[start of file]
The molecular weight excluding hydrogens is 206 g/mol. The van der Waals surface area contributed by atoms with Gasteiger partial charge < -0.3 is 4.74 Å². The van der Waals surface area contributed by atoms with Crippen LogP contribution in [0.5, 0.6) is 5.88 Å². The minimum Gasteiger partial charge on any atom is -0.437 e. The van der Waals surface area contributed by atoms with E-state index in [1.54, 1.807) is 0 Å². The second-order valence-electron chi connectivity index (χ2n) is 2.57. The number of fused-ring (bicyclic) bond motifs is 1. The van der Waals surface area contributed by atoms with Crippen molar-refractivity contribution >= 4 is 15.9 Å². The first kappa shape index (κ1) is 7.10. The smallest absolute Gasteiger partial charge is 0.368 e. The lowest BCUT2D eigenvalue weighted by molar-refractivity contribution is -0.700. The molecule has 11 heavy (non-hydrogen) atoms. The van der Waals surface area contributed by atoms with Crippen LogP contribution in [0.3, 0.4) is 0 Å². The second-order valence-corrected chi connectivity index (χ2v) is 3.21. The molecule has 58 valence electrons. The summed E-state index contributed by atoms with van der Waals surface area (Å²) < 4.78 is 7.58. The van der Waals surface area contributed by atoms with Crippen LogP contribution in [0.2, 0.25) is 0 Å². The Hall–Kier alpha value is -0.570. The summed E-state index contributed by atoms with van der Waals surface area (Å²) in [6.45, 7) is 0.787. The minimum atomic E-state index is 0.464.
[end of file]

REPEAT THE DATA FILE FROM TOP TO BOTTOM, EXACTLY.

The molecular weight excluding hydrogens is 206 g/mol. The van der Waals surface area contributed by atoms with Gasteiger partial charge < -0.3 is 4.74 Å². The van der Waals surface area contributed by atoms with Crippen LogP contribution in [0.5, 0.6) is 5.88 Å². The minimum Gasteiger partial charge on any atom is -0.437 e. The van der Waals surface area contributed by atoms with E-state index in [1.54, 1.807) is 0 Å². The second-order valence-electron chi connectivity index (χ2n) is 2.57. The number of fused-ring (bicyclic) bond motifs is 1. The van der Waals surface area contributed by atoms with Crippen molar-refractivity contribution >= 4 is 15.9 Å². The first kappa shape index (κ1) is 7.10. The smallest absolute Gasteiger partial charge is 0.368 e. The lowest BCUT2D eigenvalue weighted by molar-refractivity contribution is -0.700. The molecule has 11 heavy (non-hydrogen) atoms. The van der Waals surface area contributed by atoms with Crippen LogP contribution in [0.3, 0.4) is 0 Å². The second-order valence-corrected chi connectivity index (χ2v) is 3.21. The molecule has 58 valence electrons. The summed E-state index contributed by atoms with van der Waals surface area (Å²) < 4.78 is 7.58. The van der Waals surface area contributed by atoms with Crippen LogP contribution in [0.2, 0.25) is 0 Å². The Hall–Kier alpha value is -0.570. The summed E-state index contributed by atoms with van der Waals surface area (Å²) in [6.45, 7) is 0.787. The minimum atomic E-state index is 0.464.